New York Republicans Join Nadler, Defect From House Attack on Transit

An amendment sponsored by Rep. Jerry Nadler, above, would restore dedicated federal funding for mass transit. Four New York Republicans have signed on to the amendment. Photo via Daily Beast

Northeastern Republicans, especially those from transit-rich New York, continue to turn against the House leadership’s unprecedented attack on transit. An amendment by Manhattan Democrat Jerry Nadler, which would head off the attempt to stop gas tax revenues from going to transit, is attracting significant support from area Republicans.

The House GOP bill, drafted with significant input from Speaker John Boehner’s office, would eliminate mass transit’s dedicated funding stream, first signed into law by Ronald Reagan in 1982. Transportation Secretary Ray LaHood, a former House Republican, has called it “the worst transportation bill I’ve ever seen during 35 years of public service.” Joe Lhota, the head of the MTA and himself a Republican, said it was “the worst piece of legislation you could ever imagine.”

Some congressional Republicans, especially those who represent transit riders, agree that de-funding transit would be unacceptable. The Nadler amendment has bipartisan support from six Democrats and six Republicans. The GOP side includes New York’s Chris Gibson, Bob Turner, Michael Grimm and Nan Hayworth, as well as Ohio’s Steve LaTourette and Pennsylvania’s Mike Fitzpatrick.

Turner, who represents an urban district where almost half of all commuters take transit to work, will not vote for the transportation bill in its current form, nor will LaTourette. Though not a sponsor of Nadler’s amendment, Long Island rep Peter King has also spoken out against the bill’s anti-transit provisions and is currently expected to vote against the bill.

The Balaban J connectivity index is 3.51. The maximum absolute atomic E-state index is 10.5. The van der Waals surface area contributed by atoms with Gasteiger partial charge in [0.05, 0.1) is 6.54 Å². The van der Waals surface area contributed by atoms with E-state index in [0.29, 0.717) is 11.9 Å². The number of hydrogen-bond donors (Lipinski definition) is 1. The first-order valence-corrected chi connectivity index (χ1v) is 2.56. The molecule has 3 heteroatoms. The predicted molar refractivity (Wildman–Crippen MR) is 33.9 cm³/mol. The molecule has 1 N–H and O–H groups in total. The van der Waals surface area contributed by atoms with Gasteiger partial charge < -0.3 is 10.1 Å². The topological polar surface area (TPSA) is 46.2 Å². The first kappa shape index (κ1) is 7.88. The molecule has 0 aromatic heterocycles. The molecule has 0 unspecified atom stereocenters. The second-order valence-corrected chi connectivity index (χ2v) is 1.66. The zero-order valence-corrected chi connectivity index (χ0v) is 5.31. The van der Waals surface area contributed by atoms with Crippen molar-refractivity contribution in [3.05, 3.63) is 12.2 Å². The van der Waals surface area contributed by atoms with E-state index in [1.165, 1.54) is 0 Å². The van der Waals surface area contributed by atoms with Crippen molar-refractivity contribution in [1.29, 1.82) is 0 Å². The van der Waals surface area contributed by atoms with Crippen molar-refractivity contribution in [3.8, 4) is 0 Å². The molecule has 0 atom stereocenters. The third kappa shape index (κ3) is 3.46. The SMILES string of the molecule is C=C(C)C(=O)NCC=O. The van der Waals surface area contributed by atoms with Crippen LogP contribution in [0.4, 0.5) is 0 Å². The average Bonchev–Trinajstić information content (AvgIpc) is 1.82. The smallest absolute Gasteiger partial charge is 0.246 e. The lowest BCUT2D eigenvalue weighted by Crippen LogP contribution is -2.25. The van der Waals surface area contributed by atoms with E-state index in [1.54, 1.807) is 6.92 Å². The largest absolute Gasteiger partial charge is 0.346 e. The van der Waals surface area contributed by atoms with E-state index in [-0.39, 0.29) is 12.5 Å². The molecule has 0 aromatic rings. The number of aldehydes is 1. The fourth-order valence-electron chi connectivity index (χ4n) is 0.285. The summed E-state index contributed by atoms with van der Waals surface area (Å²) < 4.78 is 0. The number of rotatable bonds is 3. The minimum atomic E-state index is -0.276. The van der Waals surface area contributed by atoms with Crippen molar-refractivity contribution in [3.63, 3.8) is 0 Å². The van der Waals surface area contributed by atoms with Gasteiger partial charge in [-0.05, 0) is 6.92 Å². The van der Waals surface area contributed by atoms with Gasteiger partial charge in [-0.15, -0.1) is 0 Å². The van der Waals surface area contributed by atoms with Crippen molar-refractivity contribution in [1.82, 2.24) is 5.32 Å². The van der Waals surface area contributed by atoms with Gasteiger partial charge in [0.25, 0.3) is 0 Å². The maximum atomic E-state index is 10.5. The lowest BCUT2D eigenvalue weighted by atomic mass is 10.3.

For the other Republicans, though, it’s not clear whether the attack on transit is a dealbreaker. Hayworth, for example, made it clear in a statement to Streetsblog that her district needs a strong and well-funded transit system, but didn’t commit to a particular course of action on the transportation bill.

“I am concerned about the way in which the transportation bill that is developing within the House of Representatives may affect mass transit and infrastructure in New York. Adequately funding improvements to the Metro-North Railroad and replacing the aging Tappan Zee Bridge are critical priorities for the Hudson Valley,” she said. “As the bill advances, I will continue working with my colleagues both in Congress and the Hudson Valley to ensure that our mass transit and infrastructure needs are supported as fully as possible.”

Gibson and Grimm’s offices have not responded to Streetsblog inquiries about the transportation bill.

New York’s editorial boards have widely opposed the bill. The New York Times, the New York Daily News, and the Newark Star-Ledger have all editorialized against the House transportation bill. This weekend, Newsday joined the fray, calling the bill “catastrophic for our region.”